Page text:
The Life of Infants and Children in Victorian London

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The Life of Infants and Children in Victorian LondonHome Life Victorian homes offered children a large network of various caregivers built in to the family structure. Each married couple had an average of six children, but the average household was considerably larger. Rarely would one find the nuclear family living alone. Only thirty-six per cent of families consisted simply of a set of parents and their children. Extended families were also rare. Only 10 per cent of families had three or more generations under one roof. The average household would more likely be a conglomeration of a nuclear family along with any number of random outsiders. The stragglers could include any combination of lodgers, distant relatives, apprentices and/or servants.

The composition of the home constantly changed: older children married or went off to work, while babies were born and died. Babies and young children were extremely susceptible to illness. In the worst and poorest districts, two out of ten babies died in the first year. One fourth of them would die by age five. Life expectancy varied greatly depending upon the quality of the area in which people lived. In industrial towns, like Liverpool, the average life expectancy was twenty-six years. In a better area, like Okehampton in Devon, it was fifty-seven years. The national average of England and Wales was forty years at mid century. Therefore as a child grew older, he was likely to lose one or more siblings as well as one or both parents.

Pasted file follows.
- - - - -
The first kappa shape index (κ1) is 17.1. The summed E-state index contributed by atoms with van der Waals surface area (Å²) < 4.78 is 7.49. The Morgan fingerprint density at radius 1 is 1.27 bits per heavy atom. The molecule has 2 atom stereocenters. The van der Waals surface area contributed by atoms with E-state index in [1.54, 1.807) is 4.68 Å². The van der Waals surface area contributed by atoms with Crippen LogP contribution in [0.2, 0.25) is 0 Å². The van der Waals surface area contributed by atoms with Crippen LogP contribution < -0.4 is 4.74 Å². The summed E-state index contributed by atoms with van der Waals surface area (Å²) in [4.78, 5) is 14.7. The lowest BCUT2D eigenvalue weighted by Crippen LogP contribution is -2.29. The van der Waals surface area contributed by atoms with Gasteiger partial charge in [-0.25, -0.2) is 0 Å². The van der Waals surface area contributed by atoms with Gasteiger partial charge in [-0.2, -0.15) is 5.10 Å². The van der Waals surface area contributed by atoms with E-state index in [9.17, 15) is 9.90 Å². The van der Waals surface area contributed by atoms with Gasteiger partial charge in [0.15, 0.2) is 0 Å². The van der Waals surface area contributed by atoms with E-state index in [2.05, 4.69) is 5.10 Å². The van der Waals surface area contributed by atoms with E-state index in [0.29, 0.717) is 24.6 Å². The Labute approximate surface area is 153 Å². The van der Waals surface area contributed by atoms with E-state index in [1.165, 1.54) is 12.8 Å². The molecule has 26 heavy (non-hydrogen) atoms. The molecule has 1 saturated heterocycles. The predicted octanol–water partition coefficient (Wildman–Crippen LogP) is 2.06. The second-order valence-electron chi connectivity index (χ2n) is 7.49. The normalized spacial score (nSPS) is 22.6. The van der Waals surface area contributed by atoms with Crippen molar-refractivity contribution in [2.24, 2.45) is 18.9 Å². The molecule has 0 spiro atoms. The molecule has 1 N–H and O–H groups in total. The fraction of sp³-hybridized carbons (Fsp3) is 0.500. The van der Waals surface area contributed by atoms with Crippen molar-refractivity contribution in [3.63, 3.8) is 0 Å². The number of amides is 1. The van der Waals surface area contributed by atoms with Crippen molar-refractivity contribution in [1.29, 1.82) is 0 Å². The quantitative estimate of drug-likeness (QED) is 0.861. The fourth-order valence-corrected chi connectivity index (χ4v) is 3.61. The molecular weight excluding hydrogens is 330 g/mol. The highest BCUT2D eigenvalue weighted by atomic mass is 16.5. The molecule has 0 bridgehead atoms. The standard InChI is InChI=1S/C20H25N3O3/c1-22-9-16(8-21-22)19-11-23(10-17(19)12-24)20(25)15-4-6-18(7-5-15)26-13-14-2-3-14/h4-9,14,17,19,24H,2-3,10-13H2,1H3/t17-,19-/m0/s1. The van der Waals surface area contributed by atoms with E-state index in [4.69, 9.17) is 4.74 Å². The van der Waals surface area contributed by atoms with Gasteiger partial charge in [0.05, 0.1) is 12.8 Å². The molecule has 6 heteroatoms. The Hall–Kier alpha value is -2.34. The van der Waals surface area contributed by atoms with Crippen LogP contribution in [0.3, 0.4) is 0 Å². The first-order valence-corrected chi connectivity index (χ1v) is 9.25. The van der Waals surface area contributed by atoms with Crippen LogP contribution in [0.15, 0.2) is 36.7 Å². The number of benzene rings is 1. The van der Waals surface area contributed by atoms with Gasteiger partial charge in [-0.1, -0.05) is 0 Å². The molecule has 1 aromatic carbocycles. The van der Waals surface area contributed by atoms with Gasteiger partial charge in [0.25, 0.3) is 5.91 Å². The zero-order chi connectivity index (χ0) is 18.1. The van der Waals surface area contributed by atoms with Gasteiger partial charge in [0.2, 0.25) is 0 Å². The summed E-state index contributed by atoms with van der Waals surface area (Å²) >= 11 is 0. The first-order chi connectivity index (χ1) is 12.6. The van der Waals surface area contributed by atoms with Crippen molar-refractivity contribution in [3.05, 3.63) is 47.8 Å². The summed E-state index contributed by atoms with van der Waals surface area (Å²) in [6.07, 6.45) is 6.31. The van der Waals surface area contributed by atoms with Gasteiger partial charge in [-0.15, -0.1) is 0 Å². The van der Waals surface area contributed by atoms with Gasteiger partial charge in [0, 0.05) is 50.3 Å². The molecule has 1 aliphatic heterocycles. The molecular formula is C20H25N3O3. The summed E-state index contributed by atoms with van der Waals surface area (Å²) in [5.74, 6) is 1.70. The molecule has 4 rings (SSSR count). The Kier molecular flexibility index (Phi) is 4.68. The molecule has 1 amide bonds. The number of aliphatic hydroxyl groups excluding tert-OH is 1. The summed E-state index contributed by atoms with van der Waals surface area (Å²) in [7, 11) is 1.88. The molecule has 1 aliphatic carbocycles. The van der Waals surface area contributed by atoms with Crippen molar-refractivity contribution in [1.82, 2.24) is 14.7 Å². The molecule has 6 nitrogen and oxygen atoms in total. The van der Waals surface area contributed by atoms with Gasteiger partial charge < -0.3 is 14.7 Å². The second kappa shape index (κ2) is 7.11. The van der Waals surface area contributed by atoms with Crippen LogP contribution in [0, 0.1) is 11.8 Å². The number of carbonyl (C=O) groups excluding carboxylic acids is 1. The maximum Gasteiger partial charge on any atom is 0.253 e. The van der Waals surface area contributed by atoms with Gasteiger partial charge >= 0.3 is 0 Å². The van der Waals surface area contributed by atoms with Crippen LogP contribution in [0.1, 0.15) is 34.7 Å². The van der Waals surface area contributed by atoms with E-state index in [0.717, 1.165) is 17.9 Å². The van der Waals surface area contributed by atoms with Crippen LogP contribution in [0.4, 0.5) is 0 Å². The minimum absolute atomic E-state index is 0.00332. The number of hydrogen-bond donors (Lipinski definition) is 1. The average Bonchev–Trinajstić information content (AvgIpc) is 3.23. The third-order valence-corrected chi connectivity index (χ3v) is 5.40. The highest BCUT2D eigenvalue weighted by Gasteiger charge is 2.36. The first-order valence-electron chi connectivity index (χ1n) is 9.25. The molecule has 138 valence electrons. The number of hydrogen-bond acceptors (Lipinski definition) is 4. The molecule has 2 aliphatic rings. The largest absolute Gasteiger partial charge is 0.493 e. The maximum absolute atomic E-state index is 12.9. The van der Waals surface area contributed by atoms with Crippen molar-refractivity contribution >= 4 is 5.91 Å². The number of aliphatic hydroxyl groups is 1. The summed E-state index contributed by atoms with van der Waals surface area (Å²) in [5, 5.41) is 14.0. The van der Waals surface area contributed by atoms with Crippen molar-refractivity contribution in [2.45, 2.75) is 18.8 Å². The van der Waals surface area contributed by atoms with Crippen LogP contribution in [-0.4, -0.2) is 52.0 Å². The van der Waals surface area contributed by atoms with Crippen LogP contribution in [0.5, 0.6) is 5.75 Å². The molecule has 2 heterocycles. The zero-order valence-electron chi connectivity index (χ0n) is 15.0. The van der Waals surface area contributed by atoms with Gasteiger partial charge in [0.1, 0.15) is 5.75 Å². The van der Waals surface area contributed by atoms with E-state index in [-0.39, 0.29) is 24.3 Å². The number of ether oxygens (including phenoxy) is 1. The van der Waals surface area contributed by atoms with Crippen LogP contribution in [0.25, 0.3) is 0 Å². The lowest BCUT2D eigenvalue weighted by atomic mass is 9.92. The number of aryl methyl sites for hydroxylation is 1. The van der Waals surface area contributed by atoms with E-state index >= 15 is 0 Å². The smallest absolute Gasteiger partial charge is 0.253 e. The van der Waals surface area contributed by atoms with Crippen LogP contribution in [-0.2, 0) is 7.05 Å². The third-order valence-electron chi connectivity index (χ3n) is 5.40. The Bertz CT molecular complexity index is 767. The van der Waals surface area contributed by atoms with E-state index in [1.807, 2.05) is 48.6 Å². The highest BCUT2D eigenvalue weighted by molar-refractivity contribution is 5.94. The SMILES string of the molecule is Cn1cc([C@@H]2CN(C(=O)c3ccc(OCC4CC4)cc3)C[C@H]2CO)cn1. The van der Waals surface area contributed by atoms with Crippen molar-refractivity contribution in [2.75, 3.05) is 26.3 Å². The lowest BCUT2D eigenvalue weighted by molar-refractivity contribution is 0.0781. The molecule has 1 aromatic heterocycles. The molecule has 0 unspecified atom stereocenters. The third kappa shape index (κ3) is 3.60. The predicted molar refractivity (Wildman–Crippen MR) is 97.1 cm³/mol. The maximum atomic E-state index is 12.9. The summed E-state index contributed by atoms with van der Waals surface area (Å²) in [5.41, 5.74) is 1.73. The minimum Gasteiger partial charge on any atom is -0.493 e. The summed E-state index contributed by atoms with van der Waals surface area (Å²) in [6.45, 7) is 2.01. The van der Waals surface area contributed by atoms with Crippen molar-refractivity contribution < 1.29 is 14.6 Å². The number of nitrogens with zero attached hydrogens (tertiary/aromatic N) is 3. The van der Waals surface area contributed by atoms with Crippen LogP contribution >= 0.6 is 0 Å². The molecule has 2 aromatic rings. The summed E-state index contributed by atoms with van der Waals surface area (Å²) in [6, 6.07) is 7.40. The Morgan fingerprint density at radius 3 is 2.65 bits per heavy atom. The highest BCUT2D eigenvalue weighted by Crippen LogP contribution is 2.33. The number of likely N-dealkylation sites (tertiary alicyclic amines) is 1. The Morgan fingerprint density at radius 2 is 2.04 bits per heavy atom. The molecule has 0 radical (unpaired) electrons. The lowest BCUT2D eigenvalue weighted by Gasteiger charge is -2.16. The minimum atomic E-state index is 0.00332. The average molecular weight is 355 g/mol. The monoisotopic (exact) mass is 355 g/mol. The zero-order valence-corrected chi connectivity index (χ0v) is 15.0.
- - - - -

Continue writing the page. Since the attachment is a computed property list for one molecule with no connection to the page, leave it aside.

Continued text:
Children usually enjoyed the benefit of their mothers’ presence on a daily basis. The mother’s place was considered to be in the home. Common thought dictated that a woman should be available at all times to care for her husband and children. She would supervise the staff, servants and/or nannies, if her family could afford them. The idea of a working mother was considered highly improper and thought to result in neglect of husband, children and home. Supposedly, illness or even death might arise in the children. An absent wife would also find an unhappy and strained relationship with her husband. Reporting on Birmingham, in Chadwick’s 1842 Report on Sanitary Conditions, The Committee of Physicians and Surgeons declares that:

The habit of a manufacturing life being once established in a woman, she continues it and leaves her home and children to the care of a neighbor, or of a hired child, whose services cost her probably as much as she obtains by her labor.

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